Quincy Jones appears to have removed any mention of Michael Jackson from the promotion and theme of his upcoming London show.
Earlier this year, the legendary producer announced that he’d be playing the classic Jackson albums ‘Off The Wall’, ‘Thriller’ and ‘Bad’ back to back at a show at The O2 in London this June.
However, he has now shared a new flyer for the exclusive gig, billing it as Live In Concert For The Very First Time: Quincy Jones presents Soundtrack Of The ’90 – Iconic Songs And Defining Albums. While Jackson songs are still those featured on the poster, it looks like the format of sticking to the three albums has been dropped, as well as any mention of the ‘Thriller’ star by name.
See the new and original posters below.
LONDON…Who’s comin’ to do the hang-thang?!
(^o^)/…Get-Cho tickets -> https://t.co/RV1ekW71OL pic.twitter.com/mkU3oX8efg
— Quincy Jones (@QuincyDJones) May 3, 2019
The show was also originally set to feature a screening of a brand new, especially created film of Quincy talking about the making of the three Jackson albums. NME has contacted a representative to see what format the show will now take and the reasons for the change.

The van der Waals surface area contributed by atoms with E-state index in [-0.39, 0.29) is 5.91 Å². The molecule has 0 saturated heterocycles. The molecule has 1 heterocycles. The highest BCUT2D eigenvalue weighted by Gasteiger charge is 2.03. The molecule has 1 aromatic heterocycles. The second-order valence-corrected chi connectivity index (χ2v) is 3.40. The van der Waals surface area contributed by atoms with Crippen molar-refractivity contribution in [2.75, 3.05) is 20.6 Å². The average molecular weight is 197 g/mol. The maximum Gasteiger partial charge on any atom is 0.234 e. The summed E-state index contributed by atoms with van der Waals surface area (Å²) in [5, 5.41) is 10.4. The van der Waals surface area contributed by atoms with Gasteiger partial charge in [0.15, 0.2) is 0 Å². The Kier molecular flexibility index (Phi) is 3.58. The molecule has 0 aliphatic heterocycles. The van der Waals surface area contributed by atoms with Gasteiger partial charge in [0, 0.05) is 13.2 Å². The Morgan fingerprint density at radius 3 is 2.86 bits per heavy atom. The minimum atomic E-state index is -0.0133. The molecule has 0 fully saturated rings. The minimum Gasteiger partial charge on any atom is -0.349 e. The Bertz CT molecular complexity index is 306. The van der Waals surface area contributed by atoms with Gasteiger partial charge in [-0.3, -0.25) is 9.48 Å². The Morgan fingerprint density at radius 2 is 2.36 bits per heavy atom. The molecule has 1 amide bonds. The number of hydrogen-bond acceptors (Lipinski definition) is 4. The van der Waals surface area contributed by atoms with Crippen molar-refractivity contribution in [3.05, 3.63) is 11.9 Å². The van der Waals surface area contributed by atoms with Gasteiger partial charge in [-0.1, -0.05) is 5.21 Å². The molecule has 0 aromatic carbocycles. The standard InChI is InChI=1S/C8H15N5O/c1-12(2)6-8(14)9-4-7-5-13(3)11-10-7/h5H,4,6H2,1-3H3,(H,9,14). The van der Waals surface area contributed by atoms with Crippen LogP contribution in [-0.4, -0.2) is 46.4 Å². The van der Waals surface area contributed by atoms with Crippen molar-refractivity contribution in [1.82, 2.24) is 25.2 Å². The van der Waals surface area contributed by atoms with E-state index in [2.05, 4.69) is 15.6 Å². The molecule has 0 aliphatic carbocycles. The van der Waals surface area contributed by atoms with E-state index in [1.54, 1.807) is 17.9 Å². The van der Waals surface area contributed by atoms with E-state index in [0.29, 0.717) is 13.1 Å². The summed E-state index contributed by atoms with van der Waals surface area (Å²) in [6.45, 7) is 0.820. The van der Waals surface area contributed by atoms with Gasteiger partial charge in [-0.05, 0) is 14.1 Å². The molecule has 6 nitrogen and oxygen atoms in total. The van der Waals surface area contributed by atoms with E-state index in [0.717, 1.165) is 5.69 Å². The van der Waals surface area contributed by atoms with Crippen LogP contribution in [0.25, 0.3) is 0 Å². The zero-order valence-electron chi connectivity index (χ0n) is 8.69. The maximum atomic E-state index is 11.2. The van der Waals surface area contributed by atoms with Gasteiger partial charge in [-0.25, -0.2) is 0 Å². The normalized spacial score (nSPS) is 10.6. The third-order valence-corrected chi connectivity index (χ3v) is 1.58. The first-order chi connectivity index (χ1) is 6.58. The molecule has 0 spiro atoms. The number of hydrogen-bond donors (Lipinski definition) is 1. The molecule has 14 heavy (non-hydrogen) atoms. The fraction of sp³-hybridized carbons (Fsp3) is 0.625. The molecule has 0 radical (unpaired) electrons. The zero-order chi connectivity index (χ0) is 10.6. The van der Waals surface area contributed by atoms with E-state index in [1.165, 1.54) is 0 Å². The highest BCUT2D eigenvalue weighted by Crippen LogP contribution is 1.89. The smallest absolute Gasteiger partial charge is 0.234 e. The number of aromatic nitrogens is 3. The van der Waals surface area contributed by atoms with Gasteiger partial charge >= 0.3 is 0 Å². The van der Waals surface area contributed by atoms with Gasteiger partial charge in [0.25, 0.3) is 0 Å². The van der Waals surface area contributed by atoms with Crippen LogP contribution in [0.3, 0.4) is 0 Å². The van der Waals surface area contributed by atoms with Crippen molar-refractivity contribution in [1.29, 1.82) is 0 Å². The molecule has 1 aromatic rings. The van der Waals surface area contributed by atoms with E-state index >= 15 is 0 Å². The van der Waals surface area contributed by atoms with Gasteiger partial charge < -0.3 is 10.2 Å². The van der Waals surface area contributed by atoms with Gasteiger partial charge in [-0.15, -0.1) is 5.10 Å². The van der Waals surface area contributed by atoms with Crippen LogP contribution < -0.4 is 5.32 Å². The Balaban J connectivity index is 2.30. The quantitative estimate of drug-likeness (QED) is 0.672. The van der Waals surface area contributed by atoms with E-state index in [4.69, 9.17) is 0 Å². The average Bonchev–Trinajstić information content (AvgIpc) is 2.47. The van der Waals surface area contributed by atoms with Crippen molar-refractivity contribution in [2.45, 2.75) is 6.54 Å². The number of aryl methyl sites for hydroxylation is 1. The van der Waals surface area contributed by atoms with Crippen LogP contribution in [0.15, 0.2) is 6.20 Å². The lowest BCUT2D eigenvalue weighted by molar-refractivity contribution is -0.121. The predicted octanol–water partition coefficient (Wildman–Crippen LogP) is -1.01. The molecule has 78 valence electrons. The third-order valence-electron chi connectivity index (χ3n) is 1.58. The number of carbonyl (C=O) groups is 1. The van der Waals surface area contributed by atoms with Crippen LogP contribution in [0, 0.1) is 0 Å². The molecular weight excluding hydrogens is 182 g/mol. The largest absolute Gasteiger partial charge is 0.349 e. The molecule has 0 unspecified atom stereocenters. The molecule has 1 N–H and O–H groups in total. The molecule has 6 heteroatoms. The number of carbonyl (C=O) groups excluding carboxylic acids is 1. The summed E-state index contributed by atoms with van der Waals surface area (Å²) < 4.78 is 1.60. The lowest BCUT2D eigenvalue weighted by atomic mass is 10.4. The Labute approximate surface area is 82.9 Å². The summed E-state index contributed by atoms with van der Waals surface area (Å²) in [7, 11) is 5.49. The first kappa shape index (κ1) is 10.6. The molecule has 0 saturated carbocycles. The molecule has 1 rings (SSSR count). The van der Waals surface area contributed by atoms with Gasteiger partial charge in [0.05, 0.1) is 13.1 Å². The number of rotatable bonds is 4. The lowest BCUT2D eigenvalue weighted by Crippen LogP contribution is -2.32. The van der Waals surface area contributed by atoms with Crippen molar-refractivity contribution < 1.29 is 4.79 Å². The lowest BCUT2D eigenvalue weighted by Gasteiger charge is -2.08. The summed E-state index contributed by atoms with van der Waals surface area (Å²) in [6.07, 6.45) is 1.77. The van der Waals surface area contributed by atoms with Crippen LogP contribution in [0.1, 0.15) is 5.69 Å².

This comes after the controversy caused by the film Leaving Neverland. The documentary, which split opinion when part one aired in the UK earlier this year, focuses on testimony by Wade Robson, 36, and James Safechuck, 41, who both claim that Jackson sexually abused them when they were children. In the wake of the film being shown, Jackson’s songs were subsequently banned on numerous radio stations around the world. A new Michael Jackson musical meanwhile, is among the events in his honour continuing to go ahead.
Madonna is among the names to respond to the claims made against the star, claiming that she “doesn’t believe in a mob mentality”.
Jackson denied any wrongdoing before his death in 2009, while his family and estate continue to fight against the allegations.
Quincy Jones, 85, has achieved an unprecedented 79 Grammy Award nominations and won 27 Grammys, including a Grammy Legend Award in 1991. He’s worked with Aretha Franklin, Stevie Wonder, Ray Charles, Frank Sinatra, Michael Jackson and Miles Davis, among others. He is also responsible for some of the most well-known film scores, including The Color Purple, The Italian Job and In Cold Blood.